The other day I saw a sign that read: “Free Babies Clinic.”
Which I thought was weird.
It was a warm day, and I imagined folks handing out babies like ice cream cones.
What exactly is going on? I wondered.
But as I got closer, I saw that the sign was actually advertising a “Free Rabies Clinic,” which made me wonder: Are we giving people rabies these days? And who would want that? Even for free?
I kind of remember A “very special” Little House on The Prairie episode where Mary or Half-Pint or Carrie (or maybe it was the Jack, the dog?) got bitten by something – a raccoon or a bat – and Ma and Pa and Doc were pretty freaked out, and Pa had to saddle up the horses and ride all the way to Mancato to get… um, I don’t know. Special shots? Pills? Now that I think about it, maybe Pa just had to shoot the dog.
I also might have completely fabricated that whole thing.
I’m not sure.
Anyway, I guess I really do need to wear my reading glasses all the time now.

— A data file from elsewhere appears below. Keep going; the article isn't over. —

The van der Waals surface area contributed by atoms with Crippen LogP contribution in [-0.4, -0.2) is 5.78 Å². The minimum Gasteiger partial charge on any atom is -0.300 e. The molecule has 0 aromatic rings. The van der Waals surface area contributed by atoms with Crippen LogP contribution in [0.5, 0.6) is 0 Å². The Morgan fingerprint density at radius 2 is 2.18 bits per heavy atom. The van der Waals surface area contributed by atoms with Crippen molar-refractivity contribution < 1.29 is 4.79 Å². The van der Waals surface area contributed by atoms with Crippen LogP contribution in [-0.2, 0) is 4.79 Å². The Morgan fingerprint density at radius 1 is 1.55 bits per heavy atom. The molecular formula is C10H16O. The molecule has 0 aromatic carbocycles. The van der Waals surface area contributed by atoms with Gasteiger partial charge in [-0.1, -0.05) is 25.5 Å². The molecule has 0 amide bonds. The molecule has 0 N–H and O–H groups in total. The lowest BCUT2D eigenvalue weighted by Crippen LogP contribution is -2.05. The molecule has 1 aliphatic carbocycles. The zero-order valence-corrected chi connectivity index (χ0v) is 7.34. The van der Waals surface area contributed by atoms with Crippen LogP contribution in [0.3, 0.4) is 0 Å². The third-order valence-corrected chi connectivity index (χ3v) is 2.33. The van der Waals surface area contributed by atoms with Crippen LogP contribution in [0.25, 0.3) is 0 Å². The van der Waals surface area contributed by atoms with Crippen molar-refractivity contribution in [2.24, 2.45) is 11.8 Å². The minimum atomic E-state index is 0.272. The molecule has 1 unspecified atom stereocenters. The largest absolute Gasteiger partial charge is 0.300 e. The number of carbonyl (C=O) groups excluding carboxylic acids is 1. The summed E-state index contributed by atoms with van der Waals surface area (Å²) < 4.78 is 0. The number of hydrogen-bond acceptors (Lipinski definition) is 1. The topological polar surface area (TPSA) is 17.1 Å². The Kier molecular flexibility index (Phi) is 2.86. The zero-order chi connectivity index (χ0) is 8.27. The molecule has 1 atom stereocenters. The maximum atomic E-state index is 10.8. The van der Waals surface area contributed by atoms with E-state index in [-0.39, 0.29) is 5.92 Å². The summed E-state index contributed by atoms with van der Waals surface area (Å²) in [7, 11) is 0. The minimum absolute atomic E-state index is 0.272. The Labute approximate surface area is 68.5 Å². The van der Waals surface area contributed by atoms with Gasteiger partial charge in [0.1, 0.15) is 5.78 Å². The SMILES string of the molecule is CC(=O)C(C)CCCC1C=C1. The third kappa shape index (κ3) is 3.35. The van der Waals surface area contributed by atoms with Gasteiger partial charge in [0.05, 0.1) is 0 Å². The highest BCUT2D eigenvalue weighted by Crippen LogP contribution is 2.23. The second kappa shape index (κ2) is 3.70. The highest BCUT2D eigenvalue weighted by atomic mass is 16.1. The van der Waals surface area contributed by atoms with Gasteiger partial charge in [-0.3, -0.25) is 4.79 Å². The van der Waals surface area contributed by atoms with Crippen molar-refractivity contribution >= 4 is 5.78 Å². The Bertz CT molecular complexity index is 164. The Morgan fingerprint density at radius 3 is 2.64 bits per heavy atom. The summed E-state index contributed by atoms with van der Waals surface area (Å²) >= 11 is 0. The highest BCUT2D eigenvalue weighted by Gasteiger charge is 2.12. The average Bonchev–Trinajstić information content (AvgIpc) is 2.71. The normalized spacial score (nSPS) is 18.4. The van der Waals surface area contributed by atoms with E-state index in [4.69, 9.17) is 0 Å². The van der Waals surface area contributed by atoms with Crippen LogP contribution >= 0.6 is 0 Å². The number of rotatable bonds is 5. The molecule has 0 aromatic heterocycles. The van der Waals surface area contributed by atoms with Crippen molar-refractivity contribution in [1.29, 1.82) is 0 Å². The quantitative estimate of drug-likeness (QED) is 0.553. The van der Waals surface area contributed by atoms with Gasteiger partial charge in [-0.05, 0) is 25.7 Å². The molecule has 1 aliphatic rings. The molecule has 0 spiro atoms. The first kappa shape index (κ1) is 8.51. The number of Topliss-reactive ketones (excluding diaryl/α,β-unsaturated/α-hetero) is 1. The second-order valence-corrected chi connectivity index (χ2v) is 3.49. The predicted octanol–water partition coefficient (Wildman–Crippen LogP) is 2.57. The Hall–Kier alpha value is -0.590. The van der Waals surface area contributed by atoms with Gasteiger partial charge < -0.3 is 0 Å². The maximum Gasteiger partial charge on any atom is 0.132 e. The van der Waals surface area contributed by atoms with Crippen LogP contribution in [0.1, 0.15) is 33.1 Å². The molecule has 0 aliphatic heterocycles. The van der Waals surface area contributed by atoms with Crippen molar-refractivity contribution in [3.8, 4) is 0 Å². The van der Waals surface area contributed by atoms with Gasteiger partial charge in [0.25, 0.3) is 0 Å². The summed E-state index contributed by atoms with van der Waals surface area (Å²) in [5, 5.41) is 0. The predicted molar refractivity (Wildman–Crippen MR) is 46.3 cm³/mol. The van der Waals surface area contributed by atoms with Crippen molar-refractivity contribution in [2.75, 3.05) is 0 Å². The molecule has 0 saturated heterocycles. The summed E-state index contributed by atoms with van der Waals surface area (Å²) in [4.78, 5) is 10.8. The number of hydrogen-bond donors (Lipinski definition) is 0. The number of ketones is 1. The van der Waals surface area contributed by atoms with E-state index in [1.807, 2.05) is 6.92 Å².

A few days later, as the stars aligned in the universe, I stumbled across the following video which features a child fondling a freshly killed squirrel, and I wondered: Have we stopped completely worrying about rabies to the point that we are now allowing our children to carry
glorified rats wild animals around and snuggle them?
Don’t get me wrong. The video is fabulously, adorably morbid.
And I’m guessing this dad just got caught up in the moment the way his daughter did.
It is also probably why the aforementioned father repeatedly stresses the need for his wee
dead animal lover to come in and take a bath.
I’m thinking little Thea might grow up to be a fabulous doctor. Look how caring she is.
Other options include taxidermist or mortician.
It’s good to have options.